Given Enough Hard Work, Success is Assured
Across languages, cultures, religions, and time zones, Moog’s philosophy that people do their best work in an atmosphere of mutual respect and personal responsibility travelled intact.
Within the next ten-year span, Moog’s sales grew from $135 million in sales in 1980 to $307 million in 1987. In 1988, cost estimates on a number of fixed price contracts for developing new technologies grew dramatically during the course of the year while at the same time; transitions from the programs’ development phases to profitable production status were delayed. The combination caused the company to report a loss of nearly $14 million.
In 1988, Bill Moog turned 72 years old and opted for semi-retirement. Turning in his stock to the company in exchange for Moog’s Industrial Division, the company’s founder turned over leadership of the company to Bob Brady, President of the company’s Aerospace Group.
A leader is measured by the quality of his followers. Bill Moog was a magnet for people who wanted responsibility and challenge. It was rarely necessary for him to look for help. The finest machinists, engineers, and administrators in the world wanted to work at Moog.
Bob Brady started at Moog in the mid-1960’s after graduating from MIT and Harvard and serving as a Naval officer involved in shipbuilding. Bob Brady formed what, ultimately, proved an indomitable team–Joe Green, Dick Aubrecht, Bob Maskrey, Phil Hubbell, Bing Sherrill, and Bob Banta. The seven men guided the company through the difficult last two years of the 1980’s and well into the millennium.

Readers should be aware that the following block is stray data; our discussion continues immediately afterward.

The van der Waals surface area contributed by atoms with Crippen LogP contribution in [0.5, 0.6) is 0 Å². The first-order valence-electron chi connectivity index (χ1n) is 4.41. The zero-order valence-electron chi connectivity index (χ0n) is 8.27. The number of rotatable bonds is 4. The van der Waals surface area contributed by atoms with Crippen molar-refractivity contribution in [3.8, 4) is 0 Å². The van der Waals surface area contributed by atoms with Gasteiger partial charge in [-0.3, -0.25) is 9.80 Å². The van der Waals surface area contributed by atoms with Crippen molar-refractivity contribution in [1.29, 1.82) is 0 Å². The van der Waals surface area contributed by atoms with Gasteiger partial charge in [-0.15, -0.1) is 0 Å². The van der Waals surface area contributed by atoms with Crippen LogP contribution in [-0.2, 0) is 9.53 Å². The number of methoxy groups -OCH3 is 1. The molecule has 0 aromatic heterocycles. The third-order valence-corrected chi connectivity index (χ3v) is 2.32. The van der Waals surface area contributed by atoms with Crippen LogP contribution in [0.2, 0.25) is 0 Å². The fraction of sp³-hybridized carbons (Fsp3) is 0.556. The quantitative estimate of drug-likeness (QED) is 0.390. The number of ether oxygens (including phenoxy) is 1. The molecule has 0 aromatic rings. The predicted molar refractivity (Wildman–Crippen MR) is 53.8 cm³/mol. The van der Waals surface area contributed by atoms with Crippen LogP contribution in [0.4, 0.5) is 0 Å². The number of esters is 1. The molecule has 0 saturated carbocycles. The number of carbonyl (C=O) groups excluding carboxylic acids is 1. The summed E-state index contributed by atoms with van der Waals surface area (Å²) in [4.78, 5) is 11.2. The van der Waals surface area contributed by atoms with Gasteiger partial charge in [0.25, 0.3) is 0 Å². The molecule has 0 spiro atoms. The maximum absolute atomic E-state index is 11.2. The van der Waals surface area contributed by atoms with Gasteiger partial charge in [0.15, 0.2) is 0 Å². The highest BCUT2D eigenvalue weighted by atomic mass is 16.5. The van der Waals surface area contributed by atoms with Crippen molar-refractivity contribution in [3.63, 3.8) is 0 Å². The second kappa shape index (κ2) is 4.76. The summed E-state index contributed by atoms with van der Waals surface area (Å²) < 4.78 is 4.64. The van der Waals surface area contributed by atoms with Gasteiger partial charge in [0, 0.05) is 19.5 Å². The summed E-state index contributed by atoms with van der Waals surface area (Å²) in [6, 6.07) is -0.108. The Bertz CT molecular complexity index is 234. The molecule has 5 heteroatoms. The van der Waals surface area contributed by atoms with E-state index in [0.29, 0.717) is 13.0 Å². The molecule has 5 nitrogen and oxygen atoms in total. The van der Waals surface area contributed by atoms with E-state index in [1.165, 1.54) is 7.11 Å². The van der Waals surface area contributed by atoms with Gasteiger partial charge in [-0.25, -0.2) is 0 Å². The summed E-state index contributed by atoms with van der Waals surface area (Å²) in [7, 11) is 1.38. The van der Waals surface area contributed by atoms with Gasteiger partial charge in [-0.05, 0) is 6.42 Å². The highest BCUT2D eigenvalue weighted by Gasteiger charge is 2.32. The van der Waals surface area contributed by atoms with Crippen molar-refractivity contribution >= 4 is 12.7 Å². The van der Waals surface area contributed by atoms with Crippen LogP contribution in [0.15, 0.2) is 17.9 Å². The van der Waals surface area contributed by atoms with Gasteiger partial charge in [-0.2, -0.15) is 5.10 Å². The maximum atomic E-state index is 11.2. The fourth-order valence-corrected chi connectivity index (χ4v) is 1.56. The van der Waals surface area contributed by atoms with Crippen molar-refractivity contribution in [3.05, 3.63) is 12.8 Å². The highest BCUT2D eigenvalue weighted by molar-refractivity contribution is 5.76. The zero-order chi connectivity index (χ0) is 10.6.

Beginning the 1990’s with sales just over $300 million, the company was faced with an uncertain U.S. defense budget and, along with the fall of the Berlin Wall, the certainty of a recession overseas. It took two years for the full effect of these circumstances to affect Moog’s earnings. In 1992, the U.S. Congress decreased production on the B-2 and terminated production of the F-15, F-16, Maverick and Small ICBM programs, among others. At the same time, Europe was reeling from the effects of its reunification. Because of these conditions, Moog suffered a 24% reduction in work force, and a 19% reduction in facilities, reporting a loss of nearly $7 million. It took two years for the company to begin its recovery from these changed circumstances. Ultimately, Moog recovered in a big way.
Just as Bill Moog had used overseas subsidiaries to expand the reach of his business, Bob Brady used focused acquisitions to turn the company’s fortunes around and to ensure that Moog had a viable future. Ironically, the first acquisition was the biggest and therefore the least likely deal to close, particularly given the company’s then-difficult financial condition.
Many people thought that AlliedSignal’s Torrance, CA actuation systems’ $78 million price tag, a sum that equaled nearly 30% of Moog’s annual revenues at the time, would be a showstopper. Even if Moog’s Board of Directors could be convinced the purchase was a good idea, who would lend the company that amount of money? What the naysayers did not consider was the respect that the local Western New York banking community had for the Moog leadership team.